Why Does Mexican Food Upset My Stomach?

Many of us love the bold, spicy flavors of Mexican cuisine. But if you’ve ever felt digestive discomfort like gas, bloating, or stomach pain after eating Mexican food, you’re not alone. Let’s explore some of the most common reasons why Mexican food can lead to stomach upset for some people.

The Spice Factor

One of the signature aspects of Mexican food is spice. Chile peppers, salsa, jalapeños, and other spicy ingredients are used liberally in dishes like enchiladas, tacos, and burritos.

Capsaicin, the compound that gives peppers their heat, is known to irritate the digestive tract for some individuals. Consuming large quantities can inflame the stomach lining and cause discomfort.

Additionally, spicy foods may exacerbate underlying conditions like gastritis or ulcers. The pepper’s heat causes inflammation of the already-sensitive mucosal lining. This can lead to painful indigestion, heartburn, and stomach pain.

Those with gastrointestinal issues like IBS may also experience worsened symptoms when eating spicy Mexican fare. The irritation and heat can overstimulate nerves along the digestive tract.

If you experience stomach troubles related to spicy food, try these remedies:

  • Consume dairy products like milk or yogurt to help coat and soothe the stomach lining
  • Avoid spicy dishes or request mild salsa and sauces
  • Opt for menu items without peppers like fajitas, carnitas tacos, or cheese enchiladas

Beans, Corn, and Fiber

Two primary ingredients in Mexican cooking are beans and corn. Both are packed with insoluble and soluble fiber.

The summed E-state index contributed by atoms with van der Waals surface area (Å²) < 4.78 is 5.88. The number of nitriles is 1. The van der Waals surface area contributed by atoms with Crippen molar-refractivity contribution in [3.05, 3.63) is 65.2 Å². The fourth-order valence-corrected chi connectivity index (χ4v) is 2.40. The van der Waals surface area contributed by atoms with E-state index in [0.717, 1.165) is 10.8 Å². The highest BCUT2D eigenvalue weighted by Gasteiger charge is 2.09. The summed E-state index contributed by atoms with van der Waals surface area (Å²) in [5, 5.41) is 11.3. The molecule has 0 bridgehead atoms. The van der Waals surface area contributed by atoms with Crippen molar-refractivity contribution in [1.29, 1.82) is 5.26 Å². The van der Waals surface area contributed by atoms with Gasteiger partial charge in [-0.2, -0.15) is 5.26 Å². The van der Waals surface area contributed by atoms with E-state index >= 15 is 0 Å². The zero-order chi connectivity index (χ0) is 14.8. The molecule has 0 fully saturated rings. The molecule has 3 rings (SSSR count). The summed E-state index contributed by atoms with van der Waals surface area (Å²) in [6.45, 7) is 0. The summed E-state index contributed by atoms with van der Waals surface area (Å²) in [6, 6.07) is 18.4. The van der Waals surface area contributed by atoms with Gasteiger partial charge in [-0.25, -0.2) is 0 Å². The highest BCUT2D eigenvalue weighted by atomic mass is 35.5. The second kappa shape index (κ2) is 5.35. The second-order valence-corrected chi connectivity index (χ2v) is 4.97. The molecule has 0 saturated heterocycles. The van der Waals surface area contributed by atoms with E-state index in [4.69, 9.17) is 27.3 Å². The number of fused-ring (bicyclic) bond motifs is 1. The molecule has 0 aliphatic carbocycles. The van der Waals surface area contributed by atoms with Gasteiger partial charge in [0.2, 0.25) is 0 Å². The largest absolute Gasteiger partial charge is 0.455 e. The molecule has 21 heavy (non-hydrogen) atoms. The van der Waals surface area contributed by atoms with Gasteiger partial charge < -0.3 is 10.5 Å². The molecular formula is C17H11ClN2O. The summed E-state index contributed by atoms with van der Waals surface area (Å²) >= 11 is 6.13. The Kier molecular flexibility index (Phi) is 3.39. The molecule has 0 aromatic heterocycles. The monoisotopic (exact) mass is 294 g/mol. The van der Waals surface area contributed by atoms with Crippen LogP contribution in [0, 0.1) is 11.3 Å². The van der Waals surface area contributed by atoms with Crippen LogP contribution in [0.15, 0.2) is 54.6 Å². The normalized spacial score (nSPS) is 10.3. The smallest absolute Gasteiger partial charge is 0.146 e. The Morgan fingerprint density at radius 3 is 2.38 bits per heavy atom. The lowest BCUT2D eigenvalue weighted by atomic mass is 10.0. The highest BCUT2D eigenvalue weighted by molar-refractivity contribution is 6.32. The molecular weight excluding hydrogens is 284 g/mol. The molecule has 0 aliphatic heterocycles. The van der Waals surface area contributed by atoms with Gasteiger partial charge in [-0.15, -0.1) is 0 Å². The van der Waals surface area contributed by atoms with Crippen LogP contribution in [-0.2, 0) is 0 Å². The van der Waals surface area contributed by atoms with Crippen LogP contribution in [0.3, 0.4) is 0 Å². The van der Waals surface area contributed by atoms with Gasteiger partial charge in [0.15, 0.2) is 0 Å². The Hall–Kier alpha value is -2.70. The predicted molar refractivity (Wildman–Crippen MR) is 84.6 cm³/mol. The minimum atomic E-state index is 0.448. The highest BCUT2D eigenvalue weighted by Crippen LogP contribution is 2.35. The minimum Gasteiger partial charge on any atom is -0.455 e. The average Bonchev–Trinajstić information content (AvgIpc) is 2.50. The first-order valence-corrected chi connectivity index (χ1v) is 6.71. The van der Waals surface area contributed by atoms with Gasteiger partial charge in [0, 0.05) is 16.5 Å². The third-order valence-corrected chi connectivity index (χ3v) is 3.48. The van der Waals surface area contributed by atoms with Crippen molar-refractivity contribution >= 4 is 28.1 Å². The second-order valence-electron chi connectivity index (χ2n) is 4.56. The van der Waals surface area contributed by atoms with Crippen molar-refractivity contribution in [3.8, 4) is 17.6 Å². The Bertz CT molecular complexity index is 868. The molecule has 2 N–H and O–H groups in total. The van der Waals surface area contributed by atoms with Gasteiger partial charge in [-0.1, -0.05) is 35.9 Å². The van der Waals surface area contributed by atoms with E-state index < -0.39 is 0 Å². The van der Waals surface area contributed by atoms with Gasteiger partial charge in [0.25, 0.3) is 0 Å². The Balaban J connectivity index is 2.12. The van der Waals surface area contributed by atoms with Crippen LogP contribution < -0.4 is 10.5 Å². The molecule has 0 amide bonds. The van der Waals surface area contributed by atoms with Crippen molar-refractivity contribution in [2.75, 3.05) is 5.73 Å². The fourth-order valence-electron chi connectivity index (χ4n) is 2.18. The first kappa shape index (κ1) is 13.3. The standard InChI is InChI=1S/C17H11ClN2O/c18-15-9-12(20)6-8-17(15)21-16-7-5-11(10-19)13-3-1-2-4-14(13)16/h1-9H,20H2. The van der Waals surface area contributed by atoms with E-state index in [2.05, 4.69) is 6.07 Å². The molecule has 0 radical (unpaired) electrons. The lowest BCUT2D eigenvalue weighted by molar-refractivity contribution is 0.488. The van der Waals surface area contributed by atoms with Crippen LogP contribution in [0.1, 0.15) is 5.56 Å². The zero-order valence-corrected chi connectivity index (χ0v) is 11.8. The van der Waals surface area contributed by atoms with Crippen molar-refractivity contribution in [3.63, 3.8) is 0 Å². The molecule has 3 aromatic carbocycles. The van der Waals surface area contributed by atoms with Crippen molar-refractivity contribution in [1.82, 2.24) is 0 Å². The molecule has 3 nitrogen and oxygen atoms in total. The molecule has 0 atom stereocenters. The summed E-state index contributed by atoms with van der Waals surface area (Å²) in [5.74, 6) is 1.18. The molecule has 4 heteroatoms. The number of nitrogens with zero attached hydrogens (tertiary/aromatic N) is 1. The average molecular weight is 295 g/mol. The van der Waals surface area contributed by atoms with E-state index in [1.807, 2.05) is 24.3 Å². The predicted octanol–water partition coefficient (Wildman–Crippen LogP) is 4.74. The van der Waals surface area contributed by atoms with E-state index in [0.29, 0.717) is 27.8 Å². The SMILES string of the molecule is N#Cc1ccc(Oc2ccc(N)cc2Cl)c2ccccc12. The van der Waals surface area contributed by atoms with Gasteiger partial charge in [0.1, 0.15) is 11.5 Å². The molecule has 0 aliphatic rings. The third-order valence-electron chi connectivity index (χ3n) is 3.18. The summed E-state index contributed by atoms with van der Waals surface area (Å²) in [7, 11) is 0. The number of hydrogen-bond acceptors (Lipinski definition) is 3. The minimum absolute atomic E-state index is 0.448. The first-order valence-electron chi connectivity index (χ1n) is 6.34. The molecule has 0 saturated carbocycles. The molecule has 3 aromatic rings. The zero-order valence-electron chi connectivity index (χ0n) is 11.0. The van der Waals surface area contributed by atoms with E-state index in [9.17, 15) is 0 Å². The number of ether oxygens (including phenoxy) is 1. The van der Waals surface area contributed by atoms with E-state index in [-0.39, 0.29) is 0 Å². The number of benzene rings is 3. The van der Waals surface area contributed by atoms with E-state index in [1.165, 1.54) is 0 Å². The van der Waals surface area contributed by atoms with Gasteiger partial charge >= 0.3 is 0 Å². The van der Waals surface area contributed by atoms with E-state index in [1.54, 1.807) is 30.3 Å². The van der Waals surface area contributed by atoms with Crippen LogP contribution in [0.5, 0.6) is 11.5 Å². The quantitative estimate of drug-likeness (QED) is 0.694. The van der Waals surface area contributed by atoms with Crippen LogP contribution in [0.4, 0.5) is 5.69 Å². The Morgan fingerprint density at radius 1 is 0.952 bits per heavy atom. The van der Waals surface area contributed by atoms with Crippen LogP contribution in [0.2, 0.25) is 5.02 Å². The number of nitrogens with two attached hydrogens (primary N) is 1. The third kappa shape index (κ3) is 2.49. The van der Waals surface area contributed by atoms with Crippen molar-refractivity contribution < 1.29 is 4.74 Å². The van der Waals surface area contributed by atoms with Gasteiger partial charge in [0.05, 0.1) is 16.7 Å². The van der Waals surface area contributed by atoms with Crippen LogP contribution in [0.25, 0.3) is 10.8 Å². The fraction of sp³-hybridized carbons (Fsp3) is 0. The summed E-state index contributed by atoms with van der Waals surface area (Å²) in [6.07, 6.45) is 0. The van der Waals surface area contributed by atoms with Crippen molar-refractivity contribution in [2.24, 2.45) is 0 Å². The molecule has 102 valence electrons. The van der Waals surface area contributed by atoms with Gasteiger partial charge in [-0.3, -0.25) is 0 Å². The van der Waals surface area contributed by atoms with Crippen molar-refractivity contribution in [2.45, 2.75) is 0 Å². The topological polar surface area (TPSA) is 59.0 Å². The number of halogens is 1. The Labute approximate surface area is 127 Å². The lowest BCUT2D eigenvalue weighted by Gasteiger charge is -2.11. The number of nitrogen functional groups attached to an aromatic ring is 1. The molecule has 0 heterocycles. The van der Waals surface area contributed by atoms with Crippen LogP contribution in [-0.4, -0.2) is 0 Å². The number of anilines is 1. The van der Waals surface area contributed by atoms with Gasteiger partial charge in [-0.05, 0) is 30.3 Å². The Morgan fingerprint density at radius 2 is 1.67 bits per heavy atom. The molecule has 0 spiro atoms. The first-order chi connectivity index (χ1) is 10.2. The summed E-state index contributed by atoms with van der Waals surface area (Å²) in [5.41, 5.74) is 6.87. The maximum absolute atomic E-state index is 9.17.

While fiber aids digestion for most people, large quantities can cause gas, bloating, and diarrhea in some individuals.

Soluble fiber pulls water into the digestive tract and adds bulk. For those sensitive to high-fiber foods, this can lead to loose stools or diarrhea.

Insoluble fiber can’t be broken down and passes through the system intact. It adds bulk but doesn’t dissolve, which can result in uncomfortable gas and bloating.

Tips for handling fiber-rich Mexican food:

  • Start slowly when introducing high-fiber foods like beans
  • Drink plenty of water to aid digestion
  • Choose corn tortillas over flour, as corn has less fiber
  • Ask for rice instead of beans or mixed veggies as a side dish
  • Take a digestive enzyme supplement before eating to help break down fiber

Hidden Sensitivities

It’s possible the ingredients in Mexican food are triggering an undiagnosed food sensitivity or intolerance. Common culprits include:

  • Lactose: Cheese, crema, queso, and sour cream are used liberally. Those with lactose intolerance may experience diarrhea, gas, and bloating.
  • Gluten: Flour tortillas, soy sauce, thickened sauces, and fried foods may contain gluten. People with celiac disease or gluten sensitivity can experience severe abdominal pain, constipation, or diarrhea.
  • Nightshade vegetables: Tomatoes, potatoes, peppers, and eggplant are nightshades. Some find them inflammatory, causing joint pain or IBS flares.